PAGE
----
The afternoon was fading, but there was one more, unofficial stop on the trail: bourbon shopping in Bardstown, which is a bit like shopping for cheese in Parma, Italy. Bardstown is home to two distilleries and the Oscar Getz Museum of Whiskey History, and each September is host of the Kentucky Bourbon Festival. On days when Barton Brands distillery is cooking, the town smells like mash.
At Toddy’s, a busy liquor store downtown, I counted no fewer than 49 bourbons, including the colorfully named Henry McKenna, Fighting Cock, Johnny Drum and McAfee’s Benchmark. After a quick scan of the shelves, I saw what I’d come for: Kentucky Gentleman, a cheap bourbon I used to drink years ago at a dive bar in the East Village and that I have asked for many times in many bars since, to no avail.
All along, we’d hoped to see local live music, and that night, after leaving Bardstown, we hit the road trip equivalent of the lottery when we stumbled upon a place called the Barn that has a live country band from 7 to 10 on Friday nights.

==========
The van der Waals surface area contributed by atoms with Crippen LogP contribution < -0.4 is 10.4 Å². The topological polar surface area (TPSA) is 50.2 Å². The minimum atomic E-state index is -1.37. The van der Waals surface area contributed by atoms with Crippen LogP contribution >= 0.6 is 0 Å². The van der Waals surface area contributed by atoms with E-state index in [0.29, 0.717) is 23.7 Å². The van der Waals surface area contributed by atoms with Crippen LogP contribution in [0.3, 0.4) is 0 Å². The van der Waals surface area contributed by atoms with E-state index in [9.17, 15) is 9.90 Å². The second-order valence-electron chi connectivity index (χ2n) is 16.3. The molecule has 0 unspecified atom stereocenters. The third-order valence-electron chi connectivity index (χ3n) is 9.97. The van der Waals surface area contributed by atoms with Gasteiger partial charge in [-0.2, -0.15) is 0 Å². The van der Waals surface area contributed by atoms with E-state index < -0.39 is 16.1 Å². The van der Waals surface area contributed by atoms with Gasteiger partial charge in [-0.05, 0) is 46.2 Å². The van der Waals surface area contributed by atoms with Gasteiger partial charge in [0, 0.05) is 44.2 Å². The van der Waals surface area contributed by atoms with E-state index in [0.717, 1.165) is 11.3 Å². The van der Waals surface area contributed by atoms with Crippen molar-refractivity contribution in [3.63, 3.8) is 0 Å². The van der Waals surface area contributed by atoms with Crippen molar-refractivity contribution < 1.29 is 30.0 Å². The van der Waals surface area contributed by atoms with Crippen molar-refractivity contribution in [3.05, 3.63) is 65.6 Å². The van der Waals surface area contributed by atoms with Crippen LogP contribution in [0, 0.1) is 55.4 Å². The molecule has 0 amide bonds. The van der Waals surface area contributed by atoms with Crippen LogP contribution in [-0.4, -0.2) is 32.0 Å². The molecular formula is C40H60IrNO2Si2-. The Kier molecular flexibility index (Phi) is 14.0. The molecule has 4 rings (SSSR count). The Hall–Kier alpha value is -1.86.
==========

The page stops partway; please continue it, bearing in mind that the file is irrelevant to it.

The Barn is on the outskirts of Burgin, a little farm town in Mercer County, and to get there you drive out in the country, down a two-lane road, past several farms, up a gravel driveway, and behind a trailer home. It’s so under the radar that many people who live in the same county don’t even know it exists.
Basically a long, low-slung white shed, the venue was opened nine years ago by Tommy Hurst, who wanted a place to play music, and it has retained the pleasantly thrown-together feel of a clubhouse. Mr. Hurst’s 91-year-old aunt collects the $7 admission fee, and the décor consists of Christmas lights strung across the rafters and iron skillets hanging on the walls.